MHL: What kind of amp did you use with your Gibson SG?
RBB: Good question, but I don't have the answer man. All I remember is it was a gray amp, but I can't recall the name of it. I think my Dad still has it in his attic. I always wanted a Fender Bassman when I was young. My Dad's guitar player in his band had an old, old Fender Bassman, that sucker used to growl! I loved the way that it sounded!

MHL: I know your Dad was a big influence on you. Were there others?
RBB: My Dad was my only influence back then man, because that's all I knew! You know what I'm saying. I know I listened to other records and I liked the way they sounded, and I liked what I heard. But when I picked up the guitar, I wanted to play and create like Lonnie Brooks, because Dad would preach to us, "be yourself." He was the first person that I would say was my initial influence. Then as I got older and got to go on the road with Dad or go to his gigs, his guitar player was very attractive. I mean, he'd attract my attention because he was a great guitarist too. Dad would take me down to the Checker Board Lounge and Theresa's and I would get to hear Buddy Guy, even Muddy Waters and people like that. Once I would hear them, Dad would play their records for me and I got really impressed. This is the guy you just heard the other night. It was like WHOA! That kind got me into listening to records. We would listen to Muddy Waters, the older stuff, Lightnin' Hopkins, Jon Lee Hooker, Howlin' Wolf and stuff like that. When I got more serious, I did more research and I got more into the electric stuff, Freddie King and B.B. King were always around the house. Dad would go play with B.B. King and he would send notes home saying, keep your grades up and how is my nephews doing? B.B. probably would not remember doing this today, but I remember that man. I wish I could have kept that stuff he was sending home, he was definitely an influence. Also Albert King, and then it just grew from there. The more I got into the guitar, the more research I would get into, the more guitars that I liked. Once I heard Hendrix, it was like WHOA! It was a whole different vibe then what I was hearing from the other guys. Then from Hendrix I got to Stevie Ray Vaughn, and the more I got into that, the more I got into Carlos Santana. I could go on and on.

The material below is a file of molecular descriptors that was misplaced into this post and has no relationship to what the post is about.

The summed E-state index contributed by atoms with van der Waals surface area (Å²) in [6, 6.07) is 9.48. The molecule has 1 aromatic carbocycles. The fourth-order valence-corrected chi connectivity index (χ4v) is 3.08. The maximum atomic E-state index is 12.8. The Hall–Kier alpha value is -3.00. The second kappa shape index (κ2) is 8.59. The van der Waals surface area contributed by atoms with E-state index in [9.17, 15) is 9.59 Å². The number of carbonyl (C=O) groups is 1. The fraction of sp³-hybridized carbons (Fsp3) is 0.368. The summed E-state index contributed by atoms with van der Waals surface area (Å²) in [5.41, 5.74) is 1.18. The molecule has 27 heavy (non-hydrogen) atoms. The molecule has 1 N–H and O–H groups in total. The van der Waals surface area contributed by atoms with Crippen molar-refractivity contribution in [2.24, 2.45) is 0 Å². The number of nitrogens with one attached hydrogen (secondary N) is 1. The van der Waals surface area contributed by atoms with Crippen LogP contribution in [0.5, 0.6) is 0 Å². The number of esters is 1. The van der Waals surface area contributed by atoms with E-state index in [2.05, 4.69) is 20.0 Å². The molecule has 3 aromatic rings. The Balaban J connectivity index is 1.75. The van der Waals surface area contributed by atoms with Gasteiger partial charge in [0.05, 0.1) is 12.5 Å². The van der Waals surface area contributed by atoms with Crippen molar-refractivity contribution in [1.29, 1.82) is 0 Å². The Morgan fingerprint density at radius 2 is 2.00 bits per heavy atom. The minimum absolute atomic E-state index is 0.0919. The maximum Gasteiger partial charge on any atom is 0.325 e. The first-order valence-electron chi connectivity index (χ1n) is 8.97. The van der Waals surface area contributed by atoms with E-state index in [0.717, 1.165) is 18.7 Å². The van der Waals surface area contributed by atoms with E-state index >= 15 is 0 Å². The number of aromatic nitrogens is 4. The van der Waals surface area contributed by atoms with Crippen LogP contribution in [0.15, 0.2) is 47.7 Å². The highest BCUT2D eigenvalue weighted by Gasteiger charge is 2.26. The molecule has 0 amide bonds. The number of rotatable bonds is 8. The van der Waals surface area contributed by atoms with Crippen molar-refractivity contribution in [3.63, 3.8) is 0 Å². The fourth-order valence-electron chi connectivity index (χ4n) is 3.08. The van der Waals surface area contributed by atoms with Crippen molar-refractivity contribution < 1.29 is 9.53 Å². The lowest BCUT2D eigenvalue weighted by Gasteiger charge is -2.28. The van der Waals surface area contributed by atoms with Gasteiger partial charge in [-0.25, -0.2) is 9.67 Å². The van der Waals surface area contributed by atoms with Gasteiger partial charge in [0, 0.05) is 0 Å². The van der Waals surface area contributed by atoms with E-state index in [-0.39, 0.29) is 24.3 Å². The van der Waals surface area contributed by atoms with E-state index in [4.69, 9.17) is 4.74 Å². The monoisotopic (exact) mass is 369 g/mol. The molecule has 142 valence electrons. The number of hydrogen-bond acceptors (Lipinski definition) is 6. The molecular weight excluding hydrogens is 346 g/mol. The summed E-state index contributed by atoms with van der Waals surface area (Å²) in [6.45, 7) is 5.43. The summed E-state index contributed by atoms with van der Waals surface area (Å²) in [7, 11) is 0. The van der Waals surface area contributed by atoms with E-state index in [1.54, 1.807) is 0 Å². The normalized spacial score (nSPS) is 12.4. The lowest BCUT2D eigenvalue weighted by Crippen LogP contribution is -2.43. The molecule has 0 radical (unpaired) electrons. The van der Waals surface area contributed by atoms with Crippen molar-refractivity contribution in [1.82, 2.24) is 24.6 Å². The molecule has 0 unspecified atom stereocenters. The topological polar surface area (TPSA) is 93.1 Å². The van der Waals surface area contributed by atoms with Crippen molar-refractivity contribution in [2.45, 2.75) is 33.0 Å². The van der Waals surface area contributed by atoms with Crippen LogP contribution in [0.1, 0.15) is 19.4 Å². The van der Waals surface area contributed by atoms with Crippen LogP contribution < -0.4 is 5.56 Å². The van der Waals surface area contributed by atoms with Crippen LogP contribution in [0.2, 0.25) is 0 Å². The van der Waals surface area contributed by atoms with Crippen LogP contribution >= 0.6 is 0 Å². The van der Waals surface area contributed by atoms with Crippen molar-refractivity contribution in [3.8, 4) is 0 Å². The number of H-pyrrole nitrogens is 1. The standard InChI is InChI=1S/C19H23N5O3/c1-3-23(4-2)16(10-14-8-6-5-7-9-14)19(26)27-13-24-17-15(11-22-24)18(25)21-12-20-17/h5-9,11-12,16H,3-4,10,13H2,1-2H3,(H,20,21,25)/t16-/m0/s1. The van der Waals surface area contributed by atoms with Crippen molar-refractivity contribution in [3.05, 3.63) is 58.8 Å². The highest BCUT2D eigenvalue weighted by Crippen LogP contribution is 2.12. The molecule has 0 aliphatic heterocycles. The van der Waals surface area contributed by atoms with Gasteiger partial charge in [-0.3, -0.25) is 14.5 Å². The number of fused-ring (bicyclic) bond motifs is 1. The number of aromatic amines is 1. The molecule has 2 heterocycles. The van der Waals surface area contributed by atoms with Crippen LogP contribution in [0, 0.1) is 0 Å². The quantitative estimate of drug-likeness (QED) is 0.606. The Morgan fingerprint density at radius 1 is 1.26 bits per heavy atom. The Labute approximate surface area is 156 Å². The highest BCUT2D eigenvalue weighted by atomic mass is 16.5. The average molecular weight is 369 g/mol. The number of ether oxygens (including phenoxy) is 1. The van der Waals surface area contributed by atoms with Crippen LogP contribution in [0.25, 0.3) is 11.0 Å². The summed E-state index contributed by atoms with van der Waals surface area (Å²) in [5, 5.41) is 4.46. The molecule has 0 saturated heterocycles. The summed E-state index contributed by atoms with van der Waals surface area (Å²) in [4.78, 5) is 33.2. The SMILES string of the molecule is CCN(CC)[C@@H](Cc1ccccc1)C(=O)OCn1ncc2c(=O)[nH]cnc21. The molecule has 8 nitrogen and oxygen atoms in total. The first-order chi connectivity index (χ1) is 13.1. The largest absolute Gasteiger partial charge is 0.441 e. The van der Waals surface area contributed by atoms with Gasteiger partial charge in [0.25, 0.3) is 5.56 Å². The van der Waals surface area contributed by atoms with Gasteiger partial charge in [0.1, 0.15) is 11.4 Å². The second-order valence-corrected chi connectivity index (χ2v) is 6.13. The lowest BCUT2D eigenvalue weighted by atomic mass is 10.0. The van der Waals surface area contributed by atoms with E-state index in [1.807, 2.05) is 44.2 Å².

MHL: What about your set up. What guitars did you use when you recorded Golddigger?
RBB: Whoa, I did Golddigger down in Memphis. I didn't bring all my guitars but I brought my Baby, which I call The Baby. The yellow Fender Strat, I used a lot. And I brought my Gibson 335, but actually I didn't use that one. I ended up using my dads, the one he is using now because I love the way it sounds. He brought it down with him when he came to play on a couple of tracks with me. I ended up using his guitar on two tracks. I got this Les Paul Stereo that I ended up using on a lot of tracks too. I got a Road House Strat and I used, and a Hamer on the slide stuff I did. I took my Gibson Acoustic down there too, so I had about 5 or 6 guitars down there. I took my Super Reverb Amplifier, I believe it's a 1970 Silver Face. I bought it in Memphis when I was recording with my Dad 3 or 4 years before that. That amp sounds SO sweet! I'm still using it today man, it's a great amp. I hooked up on that amp and I took a Victoria Amp, and my Fender Bassman. They also had a couple of Marshall's and a Mesa Boogie down there for me.

MHL: What about effects or stomp boxes?